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The Pharmacist Answers Podcast

Your health is probably one of the most important things to you.  Yet it can be one of the most complicated things to understand.  Our bodies are meant to work a certain way, but when they don't, we may never be 100% sure why or what to do about it - even after seeing a healthcare professional.

The Pharmacist Answers Podcast is hosted by Cynthia Hendrix, PharmD.  On the Podcast, you can learn the basics of body parts and organ groups, get a glimpse of how disease processes work, and learn some practical steps to take in your own flesh and blood relationships with healthcare providers.

Everyone's health story is different.  No one is truly a "textbook case".  You need someone who sees your uniqueness and help you gain the knowledge and confidence to have conversations, ask questions, and make decisions that are right for YOU!

*The Podcast started out as live conversations on Periscope.

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Mar 20, 2017

Eye Conditions in ABC order

Your eyes work together so that the line of focus for each eye cross, and that is your most in focus image.  So as your eyes make tiny adjustments, you can focus on things close up or far away.


If you have a lazy eye, the muscles don't allow the eye to focus and coordinate with the strong eye.  This can lead to double vision or blurry vision.  I remember it because it sounds like "ambling" which can mean to meander or wander around.  Versions of this can be caused by torticollis, where a baby's head is tilted or twisted due to positioning in the womb.  The eye can either compensate for the difference or it'll just give up and let the dominant eye do all the work.  Correction of this issue usually involves patching the strong eye and making the weak eye do all the work.  The blurry or double vision can lead to headaches.  Overuse and fatigue (like long days at work) can make it worse.


An astigmatism no a stigmatism.  It's an irregularly-shaped cornea; think baseball vs football.  A circular lens (baseball) focuses light to a single point.  A football-shaped lens focuses light to a line, so that makes the vision blurry.  This is why people with astigmatism will squint.  Squinting is a way for your eyes to manipulate the amount of light coming in and alter the shape of the eye to clear up the image of what they're looking at.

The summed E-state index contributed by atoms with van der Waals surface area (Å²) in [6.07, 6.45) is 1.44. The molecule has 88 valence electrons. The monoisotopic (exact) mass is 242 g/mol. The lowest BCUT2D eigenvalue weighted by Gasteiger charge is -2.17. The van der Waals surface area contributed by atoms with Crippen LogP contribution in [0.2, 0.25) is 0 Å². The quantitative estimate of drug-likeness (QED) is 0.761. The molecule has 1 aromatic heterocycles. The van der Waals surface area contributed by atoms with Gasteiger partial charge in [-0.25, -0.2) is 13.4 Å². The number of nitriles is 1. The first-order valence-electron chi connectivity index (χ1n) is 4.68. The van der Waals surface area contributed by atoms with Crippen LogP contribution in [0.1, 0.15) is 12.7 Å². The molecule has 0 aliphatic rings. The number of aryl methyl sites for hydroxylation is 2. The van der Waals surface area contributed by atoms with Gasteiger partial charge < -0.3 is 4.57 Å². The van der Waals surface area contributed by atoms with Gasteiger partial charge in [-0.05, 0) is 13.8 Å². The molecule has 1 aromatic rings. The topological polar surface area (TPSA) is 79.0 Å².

Lasix procedures can correct astigmatism - the laser does micro-damage to the eye and it heals more circular in the eye.


Inflammation of eye lids.  Can result in dry eye.  It can affect the outside (eye lashes side) or the inside (lubrication gland size).  This is NOT a stye.  Caused by a chronic build-up of bacteria, skin flakes, dried eye lubrication.  Some skin conditions can make a person more susceptible to blepharitis - Rosacea (overgrowth of skin bacteria), severe dermatitis, including psoriasis.  It's recommended to use really good eye hygiene before having a doctor intervene.  Using warm compresses to keep dried skin and "eye crusties" soft and glands open so they don't get clogged.  Using clean cotton swabs or clothes instead of your hands to touch or wipe things out of your eyes, so you don't transfer bacteria.  Doctor's can insert a catheter into the tear ducts to keep it open and less likely to keep it clogged.  There's not a cure to make it go away for good.


The lens of the eye gets cloudy due to proteins clumping up.  People have described trying to see with cataracts like trying to look through wax paper.  Risk of cataracts normally increases with age.  The risk for cataracts can be increased even more by chronic diseases (diabetes, high blood pressure), poor health habits (obesity, smoking, alcohol use), long-term use of certain medications (steroids, hormone replacement therapy).  The current treatment for cataracts is lens replacement.  The old treatment would be just removing the proteins, but depending on a person's longevity, they may get cataracts again in their lifetime.

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Music Credits:  “Radio Martini” Kevin MacLeod (  Licensed under Creative Commons: By Attribution 3.0